Falconry Month at Birds and Booze:
I’ve decided to dedicate this month of March 2019 to wines and beers related to the history of falconry – or hawking – for no other reason than that I’ve recently acquired several bottles adorned with mostly medieval European iconography relating to this “sport of kings”. While the hunting of game with trained birds of prey can be a controversial topic among birders, falconry was a valuable early source of information on birds, and its history, culture, and imagery continue to fascinate bird lovers, as we shall see.
Likening the pursuit of love – with all its delights and misfortunes – to the equally capricious excitement of the hunt is a metaphor that has undoubtedly existed since humankind first learned to kill its food, long ago in our Stone Age past. But perhaps no other age drew this comparison as frequently and strongly as did medieval Europe. Iconography of the Middle Ages abounds with images depicting the hunt as the heroic leisure pastime of a noble warrior class, an idealized sport pursued by lusty knights, alongside equally chivalric endeavors such as the composition of courtly love poetry or falconry.
Unlike other forms of hunting, however, medieval falconry was considered a permissible pastime for women of the time as well, undoubtedly because the killing was done by proxy – courtesy of a trained bird of prey – with no exertion or bloodshed on the part of its human participants. And as it was open to both men and women, the sport also afforded both sexes ample opportunity to spend time out of doors in one another’s company – time that undoubtedly led to courtship in many cases. So, as both a form of hunting and an invitation to courtship (and perhaps to even less respectable amorous acts), falconry in the Middle Ages developed strong associations with love, both courtly and carnal. In The Art of Medieval Hunting: The Hound and the Hawk, historian John Cummins compares the consummation of an amorous pursuit in medieval literature to the brutally visceral moment of contact between a raptor and its quarry, describing the following scene:
“[T]he intense imagery of the triumphant falcon…mantling and panting over its prey: lovemaking as killing and love as a chase, a flight of heart-stretching endeavor which ends with the two participants enmeshed on the earth; a soaring and a stooping.
And, if that weren’t enough, author and medievalist Danièle Cybulskie points out that – besides the obvious element of the chase – falconry relies on blindfolding, luring, and bondage via leather straps (jesses), among other suggestive motifs. This may all be reading too much into it, but falconry probably has birding beat when it comes to latent eroticism: usually the sexiest thing one can say about birding is that it’s a glorified form of voyeurism!
One of the most celebrated sources of romantic medieval falconry imagery is the Codex Manesse. Unlike De arte venandi cum avibus of Frederick II we saw last week, the Codex Manesse is neither a treatise on falconry nor early collection of avian observations, but an extensive collection of the medieval German courtly love poetry known as Minnesang, a tradition of lyric amorous poetry falling somewhere between the more famous art of the troubadours and the later Meistersinger of Wagnerian opera fame.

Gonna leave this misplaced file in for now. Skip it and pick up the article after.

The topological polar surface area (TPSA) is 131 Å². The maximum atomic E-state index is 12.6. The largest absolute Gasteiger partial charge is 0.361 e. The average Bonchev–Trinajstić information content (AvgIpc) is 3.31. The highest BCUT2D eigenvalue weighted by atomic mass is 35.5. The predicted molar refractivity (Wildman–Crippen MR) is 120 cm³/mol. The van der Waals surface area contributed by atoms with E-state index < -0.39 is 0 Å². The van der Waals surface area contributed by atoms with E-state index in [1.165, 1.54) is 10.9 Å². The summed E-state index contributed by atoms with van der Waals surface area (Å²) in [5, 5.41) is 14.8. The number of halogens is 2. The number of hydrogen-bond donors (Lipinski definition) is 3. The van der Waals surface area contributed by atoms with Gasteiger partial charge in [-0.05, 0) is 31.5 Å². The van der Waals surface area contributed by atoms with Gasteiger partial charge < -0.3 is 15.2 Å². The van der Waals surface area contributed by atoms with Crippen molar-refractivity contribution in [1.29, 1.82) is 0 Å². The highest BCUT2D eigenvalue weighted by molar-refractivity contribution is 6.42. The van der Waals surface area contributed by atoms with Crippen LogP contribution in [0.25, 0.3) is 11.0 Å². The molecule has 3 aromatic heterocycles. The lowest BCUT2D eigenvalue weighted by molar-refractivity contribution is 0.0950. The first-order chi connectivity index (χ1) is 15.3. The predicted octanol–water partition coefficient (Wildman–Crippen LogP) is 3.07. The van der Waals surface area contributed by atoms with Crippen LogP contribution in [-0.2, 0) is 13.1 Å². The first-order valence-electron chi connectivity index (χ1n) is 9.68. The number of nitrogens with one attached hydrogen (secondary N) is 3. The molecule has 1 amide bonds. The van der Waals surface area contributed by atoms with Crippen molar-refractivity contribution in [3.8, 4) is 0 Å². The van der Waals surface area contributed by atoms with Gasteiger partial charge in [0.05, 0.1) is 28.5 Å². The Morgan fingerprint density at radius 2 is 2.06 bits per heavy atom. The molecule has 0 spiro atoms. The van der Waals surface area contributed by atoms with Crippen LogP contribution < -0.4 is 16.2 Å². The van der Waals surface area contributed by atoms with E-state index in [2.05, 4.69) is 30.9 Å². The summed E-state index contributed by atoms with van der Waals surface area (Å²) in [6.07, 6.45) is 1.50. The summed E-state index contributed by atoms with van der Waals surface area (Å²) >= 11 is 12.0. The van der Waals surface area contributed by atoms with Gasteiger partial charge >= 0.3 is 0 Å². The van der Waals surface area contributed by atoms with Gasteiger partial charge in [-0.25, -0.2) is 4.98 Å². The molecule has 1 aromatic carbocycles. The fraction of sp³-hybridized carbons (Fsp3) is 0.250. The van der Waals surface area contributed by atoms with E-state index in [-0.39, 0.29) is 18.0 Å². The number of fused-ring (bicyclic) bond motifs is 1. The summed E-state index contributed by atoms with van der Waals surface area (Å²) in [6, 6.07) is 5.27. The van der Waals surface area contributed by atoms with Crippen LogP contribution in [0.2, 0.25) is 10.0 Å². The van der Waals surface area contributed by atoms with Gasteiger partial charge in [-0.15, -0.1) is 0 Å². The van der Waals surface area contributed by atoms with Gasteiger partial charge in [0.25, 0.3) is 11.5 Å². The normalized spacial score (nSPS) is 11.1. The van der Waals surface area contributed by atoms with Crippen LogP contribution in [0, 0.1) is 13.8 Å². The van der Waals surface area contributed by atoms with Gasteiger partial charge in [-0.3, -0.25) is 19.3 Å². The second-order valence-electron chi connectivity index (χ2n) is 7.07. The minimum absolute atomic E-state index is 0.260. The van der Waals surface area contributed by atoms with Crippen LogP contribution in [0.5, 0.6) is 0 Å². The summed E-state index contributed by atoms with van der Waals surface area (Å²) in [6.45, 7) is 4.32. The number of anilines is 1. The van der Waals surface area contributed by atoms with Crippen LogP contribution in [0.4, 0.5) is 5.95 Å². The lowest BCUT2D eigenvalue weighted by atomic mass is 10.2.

Henry VI, Holy Roman Emperor and father of Frederick II, as portrayed in the Codex Manesse. Henry is included in the poetry collection not as a royal patron of the arts, but a practitioner himself: three of the poems of the Codex are attributed to the emperor. Henry VI seems not to have shared his son’s obsessive interest in birds and falconry, however.
The Codex Manesse was created in early 14th-century Zürich and contains over 6,000 strophes of Middle High German lyric poetry. It is also lavishly adorned with 137 full-page miniature illustrations in the High Gothic style, many of which depict birds of prey in hunting scenes and in more intimate episodes of chivalric love. Compared to De arte venandi cum avibus, the Codex Manesse is more medieval bodice-ripper than proto-field guide.
Perhaps the most famous miniature from the Codex Manesse depicts a reclining couple with a bird of prey perched on the gloved hand of the knight as he rests in the embrace of his lady. According to the caption, the man is Lord Konrad of Altstetten, a Minnesang poet of the upper Rhine Valley in the 1320s. Less identifiable is the bird, but this ambiguity takes nothing away from the charm of the wonderful composition of the image, which adorns the bottle of our wine this week: a 2016 Aglianico from Campania by Terredora DiPaolo.
This southern Italian red is made from the same ancient Aglianico grape as last week’s wine from Basilicata, but the vineyards of Terredora Dipaolo are found west of the Vulture region, in neighboring Campania. Though it’s a full year younger than the Basilicata Aglianico wine, this Campanian example seems softer already, with less pronounced tannins and acidity, and perhaps more ready to drink at this younger stage. The bouquet is plummy and full of dark fruit, with touches of leather, cedar, and vanilla. There is a lusty aroma of cacao, which adds depth to the slightly tart, black cherry palate.
Good birding and happy drinking!
Terredora Dipaolo: Aglianico Campania (2016)
Three out of five feathers (Good).